The Resource Network brings together people and organizations in creative
ways to achieve improved individual and group results. The services provided by
The Resource Network help organizations develop world-class business initiatives
through innovative information sharing and delivery mechanisms. The company
works with organizations and their internal and external customers to maximize
value through simplified access and sharing of information—bringing together the
capabilities of distinct individual organizations in order to realize mutual advantage.
A sampling of clients using The Resource Network products and services
include Green Mountain Coffee Roasters in the commercial sector, the U.S. Trade
and Development Agency in the government sector, and the Special Olympics
International nonprofit in what The Resource Network terms the “third sector”
including associations, non-governmental organizations, nonprofit, not-for-profit and
various types of communities.
“We facilitate connections and interactions between companies,
government, entrepreneurs, and nonprofits,” explains Rick Rodgers, co-founder
and managing director of The Resource Network. “We’re focused on trying to
achieve outcomes that benefit everyone involved—from the corporations and
their consumers to communities and their citizens.”
More Than the Sum of Parts
The genesis of The Resource Network lay in the government sector.
State governors concerned with a proliferation of organizations to which
states were providing resources proposed a “Hall of States” in Washington
D.C. to co-locate offices in order to achieve economy and focus. Rodgers was
tasked with devising and implementing a solution.
“The idea was to use technology and data connectivity for bringing
people and resources together,” he says. “Today we’ve moved from the states
to the world, bringing very disparate resources together in a way that the
combined result is catalytic and something more than just the sum of the parts.”
The Resource Network system was conceived as a creative use of
best-of-breed data resources. At the core of the system was a FileMaker
relational database application used for communications and events
management that contains more than 40,000 chronological events such as
meetings and public events.
Standard Microsoft products would also be employed, such as the
Office suite of products, Outlook for email and calendar functionality, and
SQL Server to house a repository of information on every country in the
world—500 global sales regions, 4,155 country sub-units and thousands of
cities and communities.
In addition, the system would incorporate Salesforce.com SaaS
offerings including a customer relationship management (CRM) application
used in managing contacts, accounts, and opportunities.
The key to the unique value that The Resource Network hoped to
provide, however, lay not in the parts but in the whole.
“Our aim was to develop in FileMaker what we call ‘synergy point’
applications,” Rodgers said. “These would connect information from all of
these sources, including synchronization with Outlook email and pushing
information to the Outlook calendar.”
Data connectivity would be the critical element of this synergy.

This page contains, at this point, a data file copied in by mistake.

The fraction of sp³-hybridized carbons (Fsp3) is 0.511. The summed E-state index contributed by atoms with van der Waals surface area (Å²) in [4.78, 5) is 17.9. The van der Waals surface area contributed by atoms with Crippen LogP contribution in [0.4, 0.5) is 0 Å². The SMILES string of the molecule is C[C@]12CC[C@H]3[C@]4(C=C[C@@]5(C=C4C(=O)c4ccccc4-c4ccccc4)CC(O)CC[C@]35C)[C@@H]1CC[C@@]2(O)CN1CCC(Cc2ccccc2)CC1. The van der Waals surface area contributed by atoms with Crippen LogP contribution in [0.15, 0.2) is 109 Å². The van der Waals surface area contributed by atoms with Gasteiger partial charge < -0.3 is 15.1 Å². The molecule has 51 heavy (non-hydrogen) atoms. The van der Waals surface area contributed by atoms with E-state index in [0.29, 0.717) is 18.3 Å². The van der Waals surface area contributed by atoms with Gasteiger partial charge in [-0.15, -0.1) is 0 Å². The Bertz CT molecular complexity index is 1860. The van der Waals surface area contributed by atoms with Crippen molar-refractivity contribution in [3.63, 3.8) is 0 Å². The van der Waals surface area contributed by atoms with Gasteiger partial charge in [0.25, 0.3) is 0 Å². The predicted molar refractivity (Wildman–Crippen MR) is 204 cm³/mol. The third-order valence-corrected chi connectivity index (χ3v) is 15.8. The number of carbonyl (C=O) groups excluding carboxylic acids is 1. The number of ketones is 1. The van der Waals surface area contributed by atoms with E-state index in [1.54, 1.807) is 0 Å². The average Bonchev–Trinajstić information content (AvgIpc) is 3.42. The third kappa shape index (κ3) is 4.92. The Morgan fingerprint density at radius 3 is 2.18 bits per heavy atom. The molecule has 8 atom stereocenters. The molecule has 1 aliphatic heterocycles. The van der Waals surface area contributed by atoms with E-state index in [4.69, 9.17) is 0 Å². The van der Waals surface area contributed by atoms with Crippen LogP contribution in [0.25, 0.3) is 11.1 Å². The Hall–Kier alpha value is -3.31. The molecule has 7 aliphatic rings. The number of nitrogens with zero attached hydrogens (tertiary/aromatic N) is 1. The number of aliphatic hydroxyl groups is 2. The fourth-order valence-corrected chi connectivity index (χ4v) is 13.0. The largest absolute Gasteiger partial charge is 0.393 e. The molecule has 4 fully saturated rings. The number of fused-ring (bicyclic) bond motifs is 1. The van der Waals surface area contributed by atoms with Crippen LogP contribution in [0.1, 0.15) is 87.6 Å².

It also presented the greatest challenge to making the system a reality.
Bringing the Pieces Together
Connecting data to the Salesforce.com service cloud on the front-end
posed a challenge. It was unclear what solution, if any, could pull data from
a Web service and transform it into data that could then communicate with
ODBC-compliant applications such as FileMaker.
“We met with Salesforce.com in an attempt to figure out a solution,
and Progress DataDirect OpenAccess for ODBC for Salesforce data source came
up,” Rodgers recalls. “I’d had past experience with Progress® DataDirect®
while developing sales information systems some years ago and was aware
of the company’s excellent track record and ability to connect disparate data driven
The DataDirect OpenAccess for ODBC for Salesforce datasource
enables any ODBC-compliant application to access data sources at
Salesforce.com in real time using SQL as the language. It is built using the
same technology many software vendors use to implement custom ODBC,
JDBC, OLE DB, and ADO.NET connectivity to their application data.
The Resource Network partnered with a technology consulting
firm—Corporate Network Services (CNS)—to work with Progress DataDirect,
Salesforce.com, and FileMaker in getting all the pieces working together.
“We had to exercise a great deal of creativity,” recalls Wayman Ka,
Director of Application Development at CNS. “The DataDirect support team worked
with me so closely I was on a first-name basis with many of their members.”
Rodgers also emphasizes this aspect of the company’s growth
since he’d worked with it in the past.
“The people behind the technology are a very important factor,” he says,
“and the support team at DataDirect has grown right along with their technology.”
Connecting the World
With 11,200 companies, 12,300 contacts from 205 countries, and
800 opportunities in Salesforce.com, The Resource Network can today use
its FileMaker point applications to grid that information with geocentric
information contained in its SQL Server repository as well as with the
information, communication, and events management capabilities within
FileMaker itself, to provide clients with a rich multidimensional perspective.
“ODBC data connectivity is what allows our system to achieve its
synergistic dynamics, and DataDirect OpenAccess for ODBC for Salesforce
Data Source provided us with the ODBC link from Salesforce.com into
our FileMaker repository that put the final piece into place to make it all
work together,” Rodgers says in summation. “DataDirect is an excellent
resource for connectivity. We definitely plan to continue relying on them for
anything from a technical standpoint that can help The Resource Network in
connecting the world.”